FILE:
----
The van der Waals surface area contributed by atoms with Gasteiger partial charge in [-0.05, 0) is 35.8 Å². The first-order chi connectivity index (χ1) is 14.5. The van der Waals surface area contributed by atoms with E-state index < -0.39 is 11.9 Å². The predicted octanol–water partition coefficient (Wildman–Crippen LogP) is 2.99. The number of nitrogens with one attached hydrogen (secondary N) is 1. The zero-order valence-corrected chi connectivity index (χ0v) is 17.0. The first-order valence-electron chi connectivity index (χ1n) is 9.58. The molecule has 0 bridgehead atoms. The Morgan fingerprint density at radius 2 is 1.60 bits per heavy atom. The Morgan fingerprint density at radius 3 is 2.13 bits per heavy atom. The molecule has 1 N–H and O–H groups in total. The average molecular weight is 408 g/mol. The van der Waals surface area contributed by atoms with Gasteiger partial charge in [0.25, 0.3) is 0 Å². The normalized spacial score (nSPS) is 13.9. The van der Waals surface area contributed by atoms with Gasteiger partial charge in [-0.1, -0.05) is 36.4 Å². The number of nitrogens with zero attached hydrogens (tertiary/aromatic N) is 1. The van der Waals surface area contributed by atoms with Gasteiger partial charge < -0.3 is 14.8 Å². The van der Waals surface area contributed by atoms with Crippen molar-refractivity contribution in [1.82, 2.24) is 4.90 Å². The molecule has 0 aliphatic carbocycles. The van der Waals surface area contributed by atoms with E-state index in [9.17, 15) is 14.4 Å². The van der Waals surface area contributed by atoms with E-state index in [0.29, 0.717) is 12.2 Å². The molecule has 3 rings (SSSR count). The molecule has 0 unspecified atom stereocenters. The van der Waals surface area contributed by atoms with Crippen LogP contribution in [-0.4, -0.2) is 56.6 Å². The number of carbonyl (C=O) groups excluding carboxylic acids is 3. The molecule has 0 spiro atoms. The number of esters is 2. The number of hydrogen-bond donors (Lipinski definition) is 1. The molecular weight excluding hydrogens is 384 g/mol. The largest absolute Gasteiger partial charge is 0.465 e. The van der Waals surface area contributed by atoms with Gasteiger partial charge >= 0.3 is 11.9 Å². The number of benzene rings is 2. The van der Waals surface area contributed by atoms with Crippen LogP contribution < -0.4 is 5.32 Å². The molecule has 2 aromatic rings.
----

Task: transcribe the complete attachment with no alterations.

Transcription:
The van der Waals surface area contributed by atoms with Gasteiger partial charge in [-0.05, 0) is 35.8 Å². The first-order chi connectivity index (χ1) is 14.5. The van der Waals surface area contributed by atoms with E-state index < -0.39 is 11.9 Å². The predicted octanol–water partition coefficient (Wildman–Crippen LogP) is 2.99. The number of nitrogens with one attached hydrogen (secondary N) is 1. The zero-order valence-corrected chi connectivity index (χ0v) is 17.0. The first-order valence-electron chi connectivity index (χ1n) is 9.58. The molecule has 0 bridgehead atoms. The Morgan fingerprint density at radius 2 is 1.60 bits per heavy atom. The Morgan fingerprint density at radius 3 is 2.13 bits per heavy atom. The molecule has 1 N–H and O–H groups in total. The average molecular weight is 408 g/mol. The van der Waals surface area contributed by atoms with Gasteiger partial charge in [0.25, 0.3) is 0 Å². The normalized spacial score (nSPS) is 13.9. The van der Waals surface area contributed by atoms with Gasteiger partial charge in [-0.1, -0.05) is 36.4 Å². The number of nitrogens with zero attached hydrogens (tertiary/aromatic N) is 1. The van der Waals surface area contributed by atoms with Gasteiger partial charge < -0.3 is 14.8 Å². The van der Waals surface area contributed by atoms with Crippen molar-refractivity contribution in [1.82, 2.24) is 4.90 Å². The molecule has 0 aliphatic carbocycles. The van der Waals surface area contributed by atoms with E-state index in [9.17, 15) is 14.4 Å². The van der Waals surface area contributed by atoms with E-state index in [0.29, 0.717) is 12.2 Å². The molecule has 3 rings (SSSR count). The molecule has 0 unspecified atom stereocenters. The van der Waals surface area contributed by atoms with Crippen LogP contribution in [-0.4, -0.2) is 56.6 Å². The number of carbonyl (C=O) groups excluding carboxylic acids is 3. The molecule has 0 spiro atoms. The number of esters is 2. The number of hydrogen-bond donors (Lipinski definition) is 1. The molecular weight excluding hydrogens is 384 g/mol. The largest absolute Gasteiger partial charge is 0.465 e. The van der Waals surface area contributed by atoms with Gasteiger partial charge >= 0.3 is 11.9 Å². The number of benzene rings is 2. The van der Waals surface area contributed by atoms with Crippen LogP contribution < -0.4 is 5.32 Å². The molecule has 2 aromatic rings.